Cover Story: Why China Is Expanding Access to Duty-Free Shopping
While the Covid-19 pandemic disrupted global travels and shuttered shops, it hasn’t changed many Chinese shoppers’ strong appetite for luxury imported products. Now policymakers plan to tap into this huge unmet demand to help bolster the virus-hit economy’s recovery.
As the domestic Covid-19 outbreak wanes, daily sales since July 1 at a duty-free shop in Sanya, the popular coastal resort city in the southern province of Hainan, surged above 100 million yuan ($14.6 million) as travelers flocked to the island for its unique tropical scenery and greater variety of duty-free products.
Sanya’s Haitang Bay Duty Free Shop, operated by state-owned China Duty Free Group Co. Ltd., served 740,000 customers between July 1 and Aug. 18, 70% more than in the same period a year ago. They purchased 4.58 million items from fragrances to cosmetics to luxury watches and bags, 150% more than a year ago. The store set a global industry record with 5 billion yuan of sales in 49 days.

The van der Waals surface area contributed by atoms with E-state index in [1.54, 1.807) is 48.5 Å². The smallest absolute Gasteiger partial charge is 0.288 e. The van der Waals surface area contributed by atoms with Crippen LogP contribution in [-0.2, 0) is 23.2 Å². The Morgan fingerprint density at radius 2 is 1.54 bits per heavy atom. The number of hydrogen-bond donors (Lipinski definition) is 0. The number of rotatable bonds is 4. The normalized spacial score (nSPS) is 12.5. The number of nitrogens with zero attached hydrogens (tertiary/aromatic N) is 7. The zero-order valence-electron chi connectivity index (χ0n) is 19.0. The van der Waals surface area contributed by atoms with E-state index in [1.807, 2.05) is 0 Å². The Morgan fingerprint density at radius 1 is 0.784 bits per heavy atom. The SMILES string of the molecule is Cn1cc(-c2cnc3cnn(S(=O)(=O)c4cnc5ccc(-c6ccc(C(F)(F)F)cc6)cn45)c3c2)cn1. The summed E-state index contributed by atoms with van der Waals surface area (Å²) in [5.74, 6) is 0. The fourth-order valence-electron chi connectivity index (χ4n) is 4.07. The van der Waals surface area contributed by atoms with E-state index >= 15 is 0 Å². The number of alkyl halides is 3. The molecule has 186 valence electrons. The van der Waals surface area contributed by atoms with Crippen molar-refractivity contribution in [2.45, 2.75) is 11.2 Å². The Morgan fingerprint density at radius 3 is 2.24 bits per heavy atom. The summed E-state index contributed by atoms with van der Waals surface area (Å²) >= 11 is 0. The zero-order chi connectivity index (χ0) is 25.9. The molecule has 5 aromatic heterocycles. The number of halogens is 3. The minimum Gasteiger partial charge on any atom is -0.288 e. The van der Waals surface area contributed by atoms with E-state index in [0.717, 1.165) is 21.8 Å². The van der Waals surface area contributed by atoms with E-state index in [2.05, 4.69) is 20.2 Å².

Fueling the shopping spree at the Sanya store are recent policy changes to increase duty-free shopping in Hainan, part of a broader strategy to develop the province into a world-class free-trade port.
The moves to invigorate Hainan’s duty-free shopping followed several central government policy documents issued this year to encourage domestic consumption and drive recovery of the world’s second-largest economy behind that of the U.S. The central government also made unprecedented moves to issue three new licenses this year allowing companies to operate duty-free shops. Previously, only seven licenses were issued over four decades.
“The industry expects China’s duty-free retail market to expand to 200 billion yuan in three years,” said an executive at Shenzhen State-Owned Duty Free Commodity Group, one of the country’s duty-free retailers. That would be four times the current 50 billion yuan. China’s retail sector totals 12.5 trillion yuan in a 95.8 trillion yuan economy.